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Journal: Journal of Sports Research

Abstract: Miles 1984 developed a very elegant theory for the relative efficiency of different scoring systems at correctly identifying the better player, assuming points were independent. This earlier work was limited to those situations in which the underlying probability structures of the game being modelled had certain restrictive characteristics. Using those underlying characteristics it was possible to use interpolation methods to derive efficiency measures in a restricted number of practical situations. The major objective of this research was to investigate whether Miles work on the efficiency of scoring systems could be extended to more general situations. Games that do not possess the restrictive probability structures noted above have been considered, and it has been shown that an extrapolation method for deriving efficiency measures can be developed and applied. In doing so the efficiency of nested scoring systems has been studied. It turns out that this extrapolation method can be used in any scoring system situation, even where the outcome is win-draw-loss rather than win-loss. It produces exactly the same efficiency formula as that produced by the interpolated method. Thus, the method for measuring efficiency has been extended to a wider range of practical scoring systems situations. This study shows how the relative efficiency of any two scoring systems can be evaluated, thus considerably extending earlier work in which efficiency could be evaluated only in a limited number of situations.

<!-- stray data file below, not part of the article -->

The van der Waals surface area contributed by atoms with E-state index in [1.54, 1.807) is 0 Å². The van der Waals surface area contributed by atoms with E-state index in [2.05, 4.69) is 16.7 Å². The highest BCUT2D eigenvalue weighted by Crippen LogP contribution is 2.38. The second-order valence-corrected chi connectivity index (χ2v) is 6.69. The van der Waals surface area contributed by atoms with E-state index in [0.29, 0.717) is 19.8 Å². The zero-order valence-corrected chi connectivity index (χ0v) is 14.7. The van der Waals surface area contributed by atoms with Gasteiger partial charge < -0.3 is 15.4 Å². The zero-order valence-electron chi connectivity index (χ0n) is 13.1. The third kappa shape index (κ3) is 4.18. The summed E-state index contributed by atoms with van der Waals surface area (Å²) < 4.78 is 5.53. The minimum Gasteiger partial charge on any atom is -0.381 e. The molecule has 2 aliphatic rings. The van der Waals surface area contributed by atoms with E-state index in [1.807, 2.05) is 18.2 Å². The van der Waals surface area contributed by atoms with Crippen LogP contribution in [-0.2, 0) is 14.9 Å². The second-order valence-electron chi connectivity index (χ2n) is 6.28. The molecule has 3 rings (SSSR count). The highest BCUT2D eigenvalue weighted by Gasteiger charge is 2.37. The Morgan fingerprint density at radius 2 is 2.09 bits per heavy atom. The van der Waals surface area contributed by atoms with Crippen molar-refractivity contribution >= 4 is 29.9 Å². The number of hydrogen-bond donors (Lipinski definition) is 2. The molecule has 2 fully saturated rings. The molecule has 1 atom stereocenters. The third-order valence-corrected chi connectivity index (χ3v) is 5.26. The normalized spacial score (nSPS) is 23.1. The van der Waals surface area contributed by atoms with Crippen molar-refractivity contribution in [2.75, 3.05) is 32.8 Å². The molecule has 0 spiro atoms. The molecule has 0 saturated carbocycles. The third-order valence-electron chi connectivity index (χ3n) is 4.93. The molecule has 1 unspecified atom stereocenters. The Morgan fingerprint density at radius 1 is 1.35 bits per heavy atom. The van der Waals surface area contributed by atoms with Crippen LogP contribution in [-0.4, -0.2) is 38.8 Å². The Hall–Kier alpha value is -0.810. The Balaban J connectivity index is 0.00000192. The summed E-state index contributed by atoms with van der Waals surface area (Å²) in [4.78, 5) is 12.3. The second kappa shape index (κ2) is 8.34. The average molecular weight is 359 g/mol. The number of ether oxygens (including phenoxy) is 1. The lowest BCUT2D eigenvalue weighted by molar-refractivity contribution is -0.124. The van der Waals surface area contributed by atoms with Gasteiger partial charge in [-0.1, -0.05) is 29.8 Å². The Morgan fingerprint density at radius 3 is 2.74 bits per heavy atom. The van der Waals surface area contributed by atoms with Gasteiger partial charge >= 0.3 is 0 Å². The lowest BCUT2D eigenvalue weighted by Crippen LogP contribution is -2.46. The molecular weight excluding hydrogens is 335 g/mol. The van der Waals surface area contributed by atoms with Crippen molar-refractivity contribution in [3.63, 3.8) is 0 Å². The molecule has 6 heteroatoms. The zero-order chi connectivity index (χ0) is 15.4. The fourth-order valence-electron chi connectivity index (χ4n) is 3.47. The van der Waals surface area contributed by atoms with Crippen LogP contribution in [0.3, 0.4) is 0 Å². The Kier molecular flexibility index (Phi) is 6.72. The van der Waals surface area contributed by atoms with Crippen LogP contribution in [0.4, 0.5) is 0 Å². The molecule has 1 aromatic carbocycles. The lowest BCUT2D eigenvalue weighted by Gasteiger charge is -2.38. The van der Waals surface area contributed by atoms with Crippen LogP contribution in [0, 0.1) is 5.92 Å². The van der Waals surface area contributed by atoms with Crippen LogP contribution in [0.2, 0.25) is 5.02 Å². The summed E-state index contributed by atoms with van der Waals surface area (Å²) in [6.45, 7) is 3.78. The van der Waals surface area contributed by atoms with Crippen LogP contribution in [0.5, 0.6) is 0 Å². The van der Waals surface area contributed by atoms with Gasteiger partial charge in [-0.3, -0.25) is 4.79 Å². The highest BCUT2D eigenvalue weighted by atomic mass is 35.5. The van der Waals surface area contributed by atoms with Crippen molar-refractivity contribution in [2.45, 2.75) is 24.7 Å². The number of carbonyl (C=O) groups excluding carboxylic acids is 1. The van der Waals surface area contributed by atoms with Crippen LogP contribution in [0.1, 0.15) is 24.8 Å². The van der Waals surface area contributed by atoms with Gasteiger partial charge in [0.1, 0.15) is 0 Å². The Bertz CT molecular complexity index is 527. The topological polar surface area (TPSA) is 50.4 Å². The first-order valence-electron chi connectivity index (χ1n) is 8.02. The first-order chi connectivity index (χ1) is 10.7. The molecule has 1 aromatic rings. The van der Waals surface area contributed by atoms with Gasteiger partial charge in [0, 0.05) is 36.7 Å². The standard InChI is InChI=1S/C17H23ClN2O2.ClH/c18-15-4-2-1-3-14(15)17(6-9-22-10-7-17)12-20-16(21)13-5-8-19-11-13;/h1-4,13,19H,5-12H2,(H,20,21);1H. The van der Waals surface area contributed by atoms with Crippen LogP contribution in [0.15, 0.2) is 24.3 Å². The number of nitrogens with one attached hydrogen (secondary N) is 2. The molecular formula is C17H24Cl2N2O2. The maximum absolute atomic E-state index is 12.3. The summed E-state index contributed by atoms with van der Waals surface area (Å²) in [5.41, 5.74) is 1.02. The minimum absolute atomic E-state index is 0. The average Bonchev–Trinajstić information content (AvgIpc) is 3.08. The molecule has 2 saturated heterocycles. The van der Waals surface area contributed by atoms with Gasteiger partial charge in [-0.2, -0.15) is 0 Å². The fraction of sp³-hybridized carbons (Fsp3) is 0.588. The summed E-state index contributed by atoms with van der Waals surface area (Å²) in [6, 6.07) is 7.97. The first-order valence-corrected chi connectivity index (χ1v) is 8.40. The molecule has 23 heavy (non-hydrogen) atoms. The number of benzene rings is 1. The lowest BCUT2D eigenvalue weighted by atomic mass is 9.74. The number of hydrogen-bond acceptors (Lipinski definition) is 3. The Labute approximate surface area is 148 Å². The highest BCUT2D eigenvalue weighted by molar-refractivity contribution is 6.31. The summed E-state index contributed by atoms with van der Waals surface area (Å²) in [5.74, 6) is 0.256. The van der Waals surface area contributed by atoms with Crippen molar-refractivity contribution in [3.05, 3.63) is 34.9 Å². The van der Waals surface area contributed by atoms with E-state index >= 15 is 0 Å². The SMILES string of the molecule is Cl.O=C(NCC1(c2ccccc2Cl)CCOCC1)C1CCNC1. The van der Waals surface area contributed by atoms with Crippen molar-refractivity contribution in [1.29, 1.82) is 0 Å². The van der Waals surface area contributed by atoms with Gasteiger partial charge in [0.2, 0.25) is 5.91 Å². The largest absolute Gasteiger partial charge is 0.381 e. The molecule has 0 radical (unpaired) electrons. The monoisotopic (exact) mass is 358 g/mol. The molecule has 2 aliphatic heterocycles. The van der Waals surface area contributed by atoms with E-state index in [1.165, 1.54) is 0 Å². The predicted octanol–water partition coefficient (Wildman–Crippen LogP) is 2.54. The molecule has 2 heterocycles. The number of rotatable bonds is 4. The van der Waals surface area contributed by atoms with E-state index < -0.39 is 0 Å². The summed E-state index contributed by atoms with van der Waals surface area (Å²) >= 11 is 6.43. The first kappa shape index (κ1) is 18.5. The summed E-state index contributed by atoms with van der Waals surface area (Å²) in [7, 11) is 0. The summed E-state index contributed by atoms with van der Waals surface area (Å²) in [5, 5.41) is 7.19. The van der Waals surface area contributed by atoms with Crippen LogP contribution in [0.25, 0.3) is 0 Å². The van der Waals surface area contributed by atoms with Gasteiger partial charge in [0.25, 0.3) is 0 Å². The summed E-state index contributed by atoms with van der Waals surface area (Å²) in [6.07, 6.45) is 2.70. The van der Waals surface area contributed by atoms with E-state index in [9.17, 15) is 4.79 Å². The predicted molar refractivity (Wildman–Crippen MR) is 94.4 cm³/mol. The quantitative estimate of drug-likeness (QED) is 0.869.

Physical Sciences

Journal of Sports Research

Month: 09-2015 Issue: 3







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